While Amazon has integrated its hardware and e-commerce services, you aren't dependent on the company for content. You can e-mail any text document, such as a tome from Project Gutenberg's free book catalog, to your Kindle for a charge of 10 cents per file. There's also a rudimentary Web browser tucked behind a menu option labeled "Experimental." Kindle calls this feature "Basic Web" and cautions that it works best with sites that are mostly text. That's about right—it's essentially the equivalent of a middling cell-phone browser, only on a large, monochromatic screen. (There's no wireless data service charge for surfing the Web or using the Kindle store.)
Like the Sony Reader, Kindle can display images, but it's fundamentally a text-oriented device. Both machines dispense with LCD in favor of a 6-inch grayscale "electronic paper" display using technology from E Ink Corporation. E-paper draws so little power that Kindle can run for two days with its wireless connection turned on, or for a week with the wireless shut off. And it doesn't flicker or wash out in the sun—as long as there's enough light it looks more like paper than an electronic display. (The Sony Reader has a slightly more advanced implementation with slicker typography and eight shades of gray vs. Kindle's four; the difference isn't enough to stress over.)
But in an age in which even cheapo cell phones have vibrant color screens, e-paper's dark-gray-on-light-gray color scheme is drearily retro. The Kindle refreshes much more slowly than any device with an LCD screen, resulting in a perceptible pause and flashing effect as you flip pages. Since the display's refresh problems preclude even simple animations like a moving cursor, Kindle's designers have created a workaround—a thumbwheel that moves a cursor up and down a skinny, secondary display to the right of the main screen. To navigate, you point the cursor at menus on the main screen and click to select them. It's kludgy and a bit primitive but gets the job done.
So, why should you shell out $400 for Kindle when even the most cut-rate printed volume is easier on the eyeballs? As with previous e-book readers, the biggest selling point is portability. I wince at the prospect of lugging even one hardcover on a plane trip, but Kindle can hold the equivalent of 200 in its internal memory, and it has an SD card slot for further expansion. Other conveniences include six text sizes to choose from, full-text searching, annotation, and easy access to the Oxford New American Dictionary and Wikipedia. Most of these features use Kindle's keyboard, which works quite well, though it adds to the device's bulk and detracts from its aesthetics.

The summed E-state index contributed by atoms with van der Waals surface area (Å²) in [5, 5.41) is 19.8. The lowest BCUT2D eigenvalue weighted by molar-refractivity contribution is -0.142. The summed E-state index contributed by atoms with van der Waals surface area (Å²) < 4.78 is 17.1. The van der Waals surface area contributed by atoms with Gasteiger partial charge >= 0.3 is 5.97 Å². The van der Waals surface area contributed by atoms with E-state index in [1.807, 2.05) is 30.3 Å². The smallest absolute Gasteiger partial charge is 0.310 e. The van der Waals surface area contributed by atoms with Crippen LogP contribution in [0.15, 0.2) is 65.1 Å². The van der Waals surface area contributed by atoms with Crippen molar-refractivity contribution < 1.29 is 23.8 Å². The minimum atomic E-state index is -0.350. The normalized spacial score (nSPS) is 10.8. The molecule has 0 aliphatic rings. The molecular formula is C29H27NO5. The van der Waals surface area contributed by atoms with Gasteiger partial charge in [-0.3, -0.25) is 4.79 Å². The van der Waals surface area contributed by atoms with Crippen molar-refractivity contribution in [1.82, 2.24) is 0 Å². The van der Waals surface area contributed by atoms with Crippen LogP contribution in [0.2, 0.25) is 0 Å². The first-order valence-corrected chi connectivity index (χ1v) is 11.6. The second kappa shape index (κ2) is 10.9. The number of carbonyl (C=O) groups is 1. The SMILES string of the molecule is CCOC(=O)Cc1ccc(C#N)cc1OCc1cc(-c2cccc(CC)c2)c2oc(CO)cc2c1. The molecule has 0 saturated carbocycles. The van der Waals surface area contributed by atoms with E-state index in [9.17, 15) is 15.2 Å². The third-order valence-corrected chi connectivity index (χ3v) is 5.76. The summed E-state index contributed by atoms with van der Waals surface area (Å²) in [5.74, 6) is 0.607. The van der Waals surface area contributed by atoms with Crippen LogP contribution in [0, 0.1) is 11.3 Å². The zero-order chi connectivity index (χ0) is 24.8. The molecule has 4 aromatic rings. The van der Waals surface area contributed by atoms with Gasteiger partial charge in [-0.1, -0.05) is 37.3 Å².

The proof of any e-book reader's worth, of course, is in the reading. Here, Kindle proves a mixed bag. I breezed through Steve Martin's memoir Born Standing Up, reading at least as quickly and enjoying myself at least as much as if I'd sprung for the hardcover. When I flipped the last virtual page, I was sorry it was all over.
But the book's photographs, crisp and evocative in the printed edition, are barely decipherable on the e-paper screen. And although Kindle contains a welcome letter from Jeff Bezos declaring his goal to have the device "disappear in your hands," in mine it occasionally behaved like a buggy piece of first-generation consumer electronics. At one point, it inexplicably decided to display the book as center-justified text before abruptly switching back to left-justified format.
For all of Kindle's rough edges, it's the first e-reader that's left me believing that content-consumption tablets could one day be everywhere. My hunch is that they'll resemble flashy, oversized iPhones more than Amazon's resolutely bookish device, though. For now, I'm looking forward to spending time with a well-stocked Kindle on my next cross-country flight. The only downside: Unlike any book I've ever traveled with, it will need to stay stowed during takeoff and landing.